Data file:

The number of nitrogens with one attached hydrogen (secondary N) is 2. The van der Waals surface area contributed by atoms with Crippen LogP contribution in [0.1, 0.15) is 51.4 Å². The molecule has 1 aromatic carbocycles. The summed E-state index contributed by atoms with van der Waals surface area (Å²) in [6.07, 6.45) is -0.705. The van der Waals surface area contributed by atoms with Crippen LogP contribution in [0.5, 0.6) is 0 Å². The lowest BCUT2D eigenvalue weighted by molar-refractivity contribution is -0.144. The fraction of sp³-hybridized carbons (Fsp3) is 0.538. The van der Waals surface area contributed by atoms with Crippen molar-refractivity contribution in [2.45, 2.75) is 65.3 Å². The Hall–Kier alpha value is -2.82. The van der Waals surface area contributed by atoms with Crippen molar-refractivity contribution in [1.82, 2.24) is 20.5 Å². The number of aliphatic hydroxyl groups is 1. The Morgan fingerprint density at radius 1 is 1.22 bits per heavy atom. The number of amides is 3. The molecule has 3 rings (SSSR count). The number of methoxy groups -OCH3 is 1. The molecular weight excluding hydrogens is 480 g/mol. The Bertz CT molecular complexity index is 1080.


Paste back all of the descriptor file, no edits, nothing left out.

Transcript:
The number of nitrogens with one attached hydrogen (secondary N) is 2. The van der Waals surface area contributed by atoms with Crippen LogP contribution in [0.1, 0.15) is 51.4 Å². The molecule has 1 aromatic carbocycles. The summed E-state index contributed by atoms with van der Waals surface area (Å²) in [6.07, 6.45) is -0.705. The van der Waals surface area contributed by atoms with Crippen LogP contribution in [0.5, 0.6) is 0 Å². The lowest BCUT2D eigenvalue weighted by molar-refractivity contribution is -0.144. The fraction of sp³-hybridized carbons (Fsp3) is 0.538. The van der Waals surface area contributed by atoms with Crippen molar-refractivity contribution in [2.45, 2.75) is 65.3 Å². The Hall–Kier alpha value is -2.82. The van der Waals surface area contributed by atoms with Crippen molar-refractivity contribution in [1.82, 2.24) is 20.5 Å². The number of aliphatic hydroxyl groups is 1. The Morgan fingerprint density at radius 1 is 1.22 bits per heavy atom. The number of amides is 3. The molecule has 3 rings (SSSR count). The number of methoxy groups -OCH3 is 1. The molecular weight excluding hydrogens is 480 g/mol. The Bertz CT molecular complexity index is 1080.